A new report indicates that a considerably high number of women who go through a divorce shortly thereafter lose their health insurance.
According to researchers from the University of Michigan, approximately 115,000 women lose their private health insurance plans in the aftermath of a divorce and remain in a depressed state for often as long as two years after they legally separate from their spouses.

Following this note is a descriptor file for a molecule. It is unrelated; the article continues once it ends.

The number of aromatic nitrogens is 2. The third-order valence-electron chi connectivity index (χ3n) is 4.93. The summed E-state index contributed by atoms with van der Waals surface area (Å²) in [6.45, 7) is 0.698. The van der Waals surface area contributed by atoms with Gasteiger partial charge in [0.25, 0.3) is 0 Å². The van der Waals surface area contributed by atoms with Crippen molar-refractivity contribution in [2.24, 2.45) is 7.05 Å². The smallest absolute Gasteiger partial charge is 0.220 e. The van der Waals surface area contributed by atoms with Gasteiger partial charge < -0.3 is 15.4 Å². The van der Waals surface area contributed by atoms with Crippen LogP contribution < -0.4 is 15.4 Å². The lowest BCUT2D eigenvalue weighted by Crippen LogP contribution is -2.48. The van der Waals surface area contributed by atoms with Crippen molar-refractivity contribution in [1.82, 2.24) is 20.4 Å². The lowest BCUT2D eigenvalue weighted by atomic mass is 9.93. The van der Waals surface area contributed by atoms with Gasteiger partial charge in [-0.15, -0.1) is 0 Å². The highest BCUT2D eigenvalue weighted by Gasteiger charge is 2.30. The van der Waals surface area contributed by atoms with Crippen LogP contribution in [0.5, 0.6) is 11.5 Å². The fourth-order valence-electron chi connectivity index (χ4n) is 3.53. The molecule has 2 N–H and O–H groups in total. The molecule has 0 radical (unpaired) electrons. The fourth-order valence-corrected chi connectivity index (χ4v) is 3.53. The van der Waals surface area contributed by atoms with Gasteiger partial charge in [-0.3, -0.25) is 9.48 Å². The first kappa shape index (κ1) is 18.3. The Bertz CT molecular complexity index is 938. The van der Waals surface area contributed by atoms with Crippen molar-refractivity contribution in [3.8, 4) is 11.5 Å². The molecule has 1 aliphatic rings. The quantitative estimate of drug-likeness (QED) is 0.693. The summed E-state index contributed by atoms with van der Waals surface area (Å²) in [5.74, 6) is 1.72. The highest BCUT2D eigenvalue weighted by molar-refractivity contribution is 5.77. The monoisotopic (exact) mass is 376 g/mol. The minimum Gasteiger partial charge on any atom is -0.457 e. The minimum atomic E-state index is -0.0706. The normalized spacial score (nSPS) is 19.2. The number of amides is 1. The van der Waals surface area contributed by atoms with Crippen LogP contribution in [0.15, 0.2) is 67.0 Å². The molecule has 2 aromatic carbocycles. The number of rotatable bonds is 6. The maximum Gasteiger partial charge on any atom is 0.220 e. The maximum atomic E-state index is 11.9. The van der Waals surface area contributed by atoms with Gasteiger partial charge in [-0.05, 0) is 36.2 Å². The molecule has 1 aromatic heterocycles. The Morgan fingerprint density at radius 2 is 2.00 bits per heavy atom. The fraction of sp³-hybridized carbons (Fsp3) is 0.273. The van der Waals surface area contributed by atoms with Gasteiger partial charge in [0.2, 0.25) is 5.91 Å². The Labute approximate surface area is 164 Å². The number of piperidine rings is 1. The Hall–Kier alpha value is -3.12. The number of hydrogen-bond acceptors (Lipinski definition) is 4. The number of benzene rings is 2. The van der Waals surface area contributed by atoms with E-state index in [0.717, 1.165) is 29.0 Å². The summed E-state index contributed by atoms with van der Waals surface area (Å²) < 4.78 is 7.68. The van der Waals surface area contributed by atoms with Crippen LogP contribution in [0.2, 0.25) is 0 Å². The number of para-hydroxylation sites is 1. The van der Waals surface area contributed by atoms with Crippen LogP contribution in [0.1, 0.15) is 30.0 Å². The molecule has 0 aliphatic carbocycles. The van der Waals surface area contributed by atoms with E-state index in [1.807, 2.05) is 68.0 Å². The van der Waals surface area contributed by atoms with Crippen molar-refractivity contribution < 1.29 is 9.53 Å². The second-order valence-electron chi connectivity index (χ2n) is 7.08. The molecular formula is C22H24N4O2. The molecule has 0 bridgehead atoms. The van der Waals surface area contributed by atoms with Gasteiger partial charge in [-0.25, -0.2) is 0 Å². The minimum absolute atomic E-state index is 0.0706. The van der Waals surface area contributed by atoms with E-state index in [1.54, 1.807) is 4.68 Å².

Bridget LaValle, a U-M doctoral candidate in public policy and lead author of the study, indicated that while all divorced women hold some risk of losing their health coverage, women who have moderate-incomes tend to be the most likely. This is largely due to the safety net lower-income women have through government programs, while those who make high salaries are usually able to afford plans that may be more expensive.
The details that derive from health insurance leads often vary, but they will occasionally include information on the marital status of the insurance customer. This may prove to be helpful for insurance agents to know more about their client before officially meeting with them.